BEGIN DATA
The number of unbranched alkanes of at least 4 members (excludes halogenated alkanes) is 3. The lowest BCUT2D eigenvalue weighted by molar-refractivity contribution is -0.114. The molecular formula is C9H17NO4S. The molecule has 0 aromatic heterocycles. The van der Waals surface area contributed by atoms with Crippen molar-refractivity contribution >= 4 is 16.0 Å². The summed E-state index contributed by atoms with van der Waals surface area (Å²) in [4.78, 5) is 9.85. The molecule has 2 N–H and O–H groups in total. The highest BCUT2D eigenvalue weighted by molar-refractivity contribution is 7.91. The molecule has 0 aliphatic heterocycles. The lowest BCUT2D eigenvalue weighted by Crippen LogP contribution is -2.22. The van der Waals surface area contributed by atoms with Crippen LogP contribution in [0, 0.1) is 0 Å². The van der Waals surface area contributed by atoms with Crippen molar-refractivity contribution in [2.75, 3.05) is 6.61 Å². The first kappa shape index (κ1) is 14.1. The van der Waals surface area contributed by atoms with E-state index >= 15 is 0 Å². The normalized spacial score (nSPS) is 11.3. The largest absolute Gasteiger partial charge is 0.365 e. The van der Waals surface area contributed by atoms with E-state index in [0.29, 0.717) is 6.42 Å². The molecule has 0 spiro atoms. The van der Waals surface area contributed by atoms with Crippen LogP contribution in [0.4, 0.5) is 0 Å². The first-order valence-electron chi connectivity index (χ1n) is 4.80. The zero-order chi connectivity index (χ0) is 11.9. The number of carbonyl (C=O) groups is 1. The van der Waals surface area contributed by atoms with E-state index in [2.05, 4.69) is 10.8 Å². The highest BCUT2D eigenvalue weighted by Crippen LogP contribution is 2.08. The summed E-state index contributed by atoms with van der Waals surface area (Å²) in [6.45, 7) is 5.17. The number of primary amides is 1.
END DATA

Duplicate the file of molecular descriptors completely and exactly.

The number of unbranched alkanes of at least 4 members (excludes halogenated alkanes) is 3. The lowest BCUT2D eigenvalue weighted by molar-refractivity contribution is -0.114. The molecular formula is C9H17NO4S. The molecule has 0 aromatic heterocycles. The van der Waals surface area contributed by atoms with Crippen molar-refractivity contribution >= 4 is 16.0 Å². The summed E-state index contributed by atoms with van der Waals surface area (Å²) in [4.78, 5) is 9.85. The molecule has 2 N–H and O–H groups in total. The highest BCUT2D eigenvalue weighted by molar-refractivity contribution is 7.91. The molecule has 0 aliphatic heterocycles. The lowest BCUT2D eigenvalue weighted by Crippen LogP contribution is -2.22. The van der Waals surface area contributed by atoms with Crippen LogP contribution in [0, 0.1) is 0 Å². The van der Waals surface area contributed by atoms with Crippen molar-refractivity contribution in [2.75, 3.05) is 6.61 Å². The first kappa shape index (κ1) is 14.1. The van der Waals surface area contributed by atoms with E-state index >= 15 is 0 Å². The normalized spacial score (nSPS) is 11.3. The largest absolute Gasteiger partial charge is 0.365 e. The van der Waals surface area contributed by atoms with E-state index in [0.29, 0.717) is 6.42 Å². The molecule has 0 spiro atoms. The van der Waals surface area contributed by atoms with Crippen LogP contribution in [0.4, 0.5) is 0 Å². The first-order valence-electron chi connectivity index (χ1n) is 4.80. The zero-order chi connectivity index (χ0) is 11.9. The number of carbonyl (C=O) groups is 1. The van der Waals surface area contributed by atoms with E-state index in [2.05, 4.69) is 10.8 Å². The highest BCUT2D eigenvalue weighted by Crippen LogP contribution is 2.08. The summed E-state index contributed by atoms with van der Waals surface area (Å²) in [6.45, 7) is 5.17. The number of primary amides is 1.